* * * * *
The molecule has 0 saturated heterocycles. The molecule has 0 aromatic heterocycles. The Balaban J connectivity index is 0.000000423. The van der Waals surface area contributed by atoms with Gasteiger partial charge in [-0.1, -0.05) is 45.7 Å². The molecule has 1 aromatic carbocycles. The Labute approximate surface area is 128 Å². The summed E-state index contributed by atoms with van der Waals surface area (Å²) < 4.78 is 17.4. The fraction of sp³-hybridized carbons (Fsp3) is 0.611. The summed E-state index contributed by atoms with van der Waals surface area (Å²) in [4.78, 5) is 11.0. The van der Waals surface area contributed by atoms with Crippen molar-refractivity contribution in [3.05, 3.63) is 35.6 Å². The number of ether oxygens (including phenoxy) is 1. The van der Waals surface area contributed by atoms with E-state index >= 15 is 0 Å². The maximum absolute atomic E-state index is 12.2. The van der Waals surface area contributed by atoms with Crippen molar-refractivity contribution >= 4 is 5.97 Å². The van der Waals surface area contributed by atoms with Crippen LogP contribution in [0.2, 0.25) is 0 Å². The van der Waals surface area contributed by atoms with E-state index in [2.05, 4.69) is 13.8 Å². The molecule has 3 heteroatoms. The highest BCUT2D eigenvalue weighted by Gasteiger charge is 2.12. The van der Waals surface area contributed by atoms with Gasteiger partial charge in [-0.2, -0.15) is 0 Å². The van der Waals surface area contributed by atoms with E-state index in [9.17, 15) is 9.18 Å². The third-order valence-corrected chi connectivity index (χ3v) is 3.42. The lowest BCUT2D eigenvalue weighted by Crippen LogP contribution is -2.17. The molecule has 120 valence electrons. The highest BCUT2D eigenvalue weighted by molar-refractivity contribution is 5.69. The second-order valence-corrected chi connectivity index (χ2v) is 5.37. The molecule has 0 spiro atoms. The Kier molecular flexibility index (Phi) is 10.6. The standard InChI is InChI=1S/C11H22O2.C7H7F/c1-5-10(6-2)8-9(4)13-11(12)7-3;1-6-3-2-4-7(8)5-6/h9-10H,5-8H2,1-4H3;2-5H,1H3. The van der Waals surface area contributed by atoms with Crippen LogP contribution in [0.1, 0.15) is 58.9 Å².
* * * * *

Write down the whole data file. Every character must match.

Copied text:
The molecule has 0 saturated heterocycles. The molecule has 0 aromatic heterocycles. The Balaban J connectivity index is 0.000000423. The van der Waals surface area contributed by atoms with Gasteiger partial charge in [-0.1, -0.05) is 45.7 Å². The molecule has 1 aromatic carbocycles. The Labute approximate surface area is 128 Å². The summed E-state index contributed by atoms with van der Waals surface area (Å²) < 4.78 is 17.4. The fraction of sp³-hybridized carbons (Fsp3) is 0.611. The summed E-state index contributed by atoms with van der Waals surface area (Å²) in [4.78, 5) is 11.0. The van der Waals surface area contributed by atoms with Crippen molar-refractivity contribution in [3.05, 3.63) is 35.6 Å². The number of ether oxygens (including phenoxy) is 1. The van der Waals surface area contributed by atoms with E-state index >= 15 is 0 Å². The maximum absolute atomic E-state index is 12.2. The van der Waals surface area contributed by atoms with Crippen molar-refractivity contribution >= 4 is 5.97 Å². The van der Waals surface area contributed by atoms with Crippen LogP contribution in [0.2, 0.25) is 0 Å². The van der Waals surface area contributed by atoms with E-state index in [2.05, 4.69) is 13.8 Å². The molecule has 3 heteroatoms. The highest BCUT2D eigenvalue weighted by Gasteiger charge is 2.12. The van der Waals surface area contributed by atoms with Gasteiger partial charge in [-0.2, -0.15) is 0 Å². The van der Waals surface area contributed by atoms with E-state index in [9.17, 15) is 9.18 Å². The third-order valence-corrected chi connectivity index (χ3v) is 3.42. The lowest BCUT2D eigenvalue weighted by Crippen LogP contribution is -2.17. The molecule has 120 valence electrons. The highest BCUT2D eigenvalue weighted by molar-refractivity contribution is 5.69. The second-order valence-corrected chi connectivity index (χ2v) is 5.37. The molecule has 0 spiro atoms. The Kier molecular flexibility index (Phi) is 10.6. The standard InChI is InChI=1S/C11H22O2.C7H7F/c1-5-10(6-2)8-9(4)13-11(12)7-3;1-6-3-2-4-7(8)5-6/h9-10H,5-8H2,1-4H3;2-5H,1H3. The van der Waals surface area contributed by atoms with Crippen LogP contribution in [0.1, 0.15) is 58.9 Å².